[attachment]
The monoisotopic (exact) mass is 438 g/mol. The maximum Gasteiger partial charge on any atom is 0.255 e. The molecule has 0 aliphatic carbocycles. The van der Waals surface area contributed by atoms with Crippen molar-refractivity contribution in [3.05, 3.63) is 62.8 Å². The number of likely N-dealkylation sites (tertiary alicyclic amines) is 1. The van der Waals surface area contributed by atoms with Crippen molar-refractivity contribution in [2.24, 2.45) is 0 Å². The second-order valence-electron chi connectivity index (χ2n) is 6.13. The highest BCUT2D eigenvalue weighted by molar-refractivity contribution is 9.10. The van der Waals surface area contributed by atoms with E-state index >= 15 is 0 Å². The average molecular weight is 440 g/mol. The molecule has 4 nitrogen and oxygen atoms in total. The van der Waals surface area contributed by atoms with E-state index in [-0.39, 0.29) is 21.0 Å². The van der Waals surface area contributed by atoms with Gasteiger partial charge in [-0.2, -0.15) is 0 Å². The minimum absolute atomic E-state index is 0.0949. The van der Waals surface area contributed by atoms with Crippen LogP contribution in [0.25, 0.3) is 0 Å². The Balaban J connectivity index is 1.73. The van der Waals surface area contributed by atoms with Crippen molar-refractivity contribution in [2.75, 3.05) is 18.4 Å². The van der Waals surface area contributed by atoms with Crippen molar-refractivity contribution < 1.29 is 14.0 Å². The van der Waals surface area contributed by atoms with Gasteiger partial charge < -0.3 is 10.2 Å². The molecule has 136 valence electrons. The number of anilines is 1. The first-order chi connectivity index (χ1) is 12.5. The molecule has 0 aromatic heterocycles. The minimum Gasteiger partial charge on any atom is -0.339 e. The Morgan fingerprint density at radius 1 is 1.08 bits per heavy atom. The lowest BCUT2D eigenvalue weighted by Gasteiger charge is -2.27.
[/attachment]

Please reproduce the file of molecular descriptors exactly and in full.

The monoisotopic (exact) mass is 438 g/mol. The maximum Gasteiger partial charge on any atom is 0.255 e. The molecule has 0 aliphatic carbocycles. The van der Waals surface area contributed by atoms with Crippen molar-refractivity contribution in [3.05, 3.63) is 62.8 Å². The number of likely N-dealkylation sites (tertiary alicyclic amines) is 1. The van der Waals surface area contributed by atoms with Crippen molar-refractivity contribution in [2.24, 2.45) is 0 Å². The second-order valence-electron chi connectivity index (χ2n) is 6.13. The highest BCUT2D eigenvalue weighted by molar-refractivity contribution is 9.10. The van der Waals surface area contributed by atoms with E-state index >= 15 is 0 Å². The average molecular weight is 440 g/mol. The molecule has 4 nitrogen and oxygen atoms in total. The van der Waals surface area contributed by atoms with E-state index in [-0.39, 0.29) is 21.0 Å². The van der Waals surface area contributed by atoms with Gasteiger partial charge in [-0.2, -0.15) is 0 Å². The minimum absolute atomic E-state index is 0.0949. The van der Waals surface area contributed by atoms with Crippen LogP contribution in [0.25, 0.3) is 0 Å². The Balaban J connectivity index is 1.73. The van der Waals surface area contributed by atoms with Crippen molar-refractivity contribution in [2.75, 3.05) is 18.4 Å². The van der Waals surface area contributed by atoms with Crippen molar-refractivity contribution < 1.29 is 14.0 Å². The van der Waals surface area contributed by atoms with Gasteiger partial charge < -0.3 is 10.2 Å². The molecule has 136 valence electrons. The number of anilines is 1. The first-order chi connectivity index (χ1) is 12.5. The molecule has 0 aromatic heterocycles. The minimum Gasteiger partial charge on any atom is -0.339 e. The Morgan fingerprint density at radius 1 is 1.08 bits per heavy atom. The lowest BCUT2D eigenvalue weighted by Gasteiger charge is -2.27.